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If you have clients traveling in France this summer, they’ll need to take a train and not a plane in order to go from Paris’s Orly airport to Nantes, Bordeaux, or Lyon.

That’s the most immediate effect of a decree announced by the French government that prohibits short-term flights on routes that can be completed by train in less than 2.5 hours.

France’s Ban Includes Exceptions

However, the mandate includes several exceptions that limit its scope, notably one that exempts flights from the far busier Charles De Gaulle International Airport from the ban. Caveats regarding the number of daily trains required to replace air travel and stipulating that rail connections facilitate “more than eight hours of on-site presence during the day,” have the net effect of the rule initially impacting only a handful of routes.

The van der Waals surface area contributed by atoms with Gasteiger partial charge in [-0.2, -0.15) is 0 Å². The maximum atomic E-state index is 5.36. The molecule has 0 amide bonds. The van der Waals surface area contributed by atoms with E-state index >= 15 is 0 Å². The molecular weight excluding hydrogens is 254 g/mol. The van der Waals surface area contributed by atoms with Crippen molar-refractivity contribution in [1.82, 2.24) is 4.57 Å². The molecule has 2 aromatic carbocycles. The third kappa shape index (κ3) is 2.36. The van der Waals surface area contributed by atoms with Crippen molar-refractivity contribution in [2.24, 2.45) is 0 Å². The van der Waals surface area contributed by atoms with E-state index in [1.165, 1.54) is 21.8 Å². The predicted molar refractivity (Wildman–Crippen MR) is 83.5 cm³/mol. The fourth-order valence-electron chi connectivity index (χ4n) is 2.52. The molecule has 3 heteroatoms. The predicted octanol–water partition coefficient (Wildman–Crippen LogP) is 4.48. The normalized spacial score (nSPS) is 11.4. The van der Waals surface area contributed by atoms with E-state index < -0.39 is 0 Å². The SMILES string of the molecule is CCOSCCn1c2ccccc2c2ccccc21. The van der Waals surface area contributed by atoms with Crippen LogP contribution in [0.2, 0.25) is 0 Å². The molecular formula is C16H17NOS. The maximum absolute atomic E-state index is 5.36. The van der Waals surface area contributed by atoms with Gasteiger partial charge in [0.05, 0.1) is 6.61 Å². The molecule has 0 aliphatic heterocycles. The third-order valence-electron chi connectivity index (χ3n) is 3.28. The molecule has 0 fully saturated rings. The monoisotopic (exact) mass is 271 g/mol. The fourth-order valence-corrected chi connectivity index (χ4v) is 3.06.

The decree is part of a broader package intended to reduce greenhouse gas emissions. The University of Pennsylvania’s Kleinman Center for Energy Policy estimates that the per-person emission savings for travel by rail rather than air can be 37 percent or higher.

“Achieving carbon neutrality means strongly stepping up our action in terms of decarbonizing transport, which still accounts for 30 percent of emissions,” said Clement Beaune, France’s minister of transport, in a press statement. “As we fight relentlessly to decarbonize our lifestyles, how can we justify the use of the plane between the big cities which benefit from regular, fast and efficient connections by train?”

Beaune said the decree, which applies to domestic airlines, “is an essential step and a strong symbol in the policy of reducing greenhouse gas emissions. This measure is a world first which is fully in line with the [French] Government’s policy of encouraging the use of modes of transport that emit less greenhouse gases.”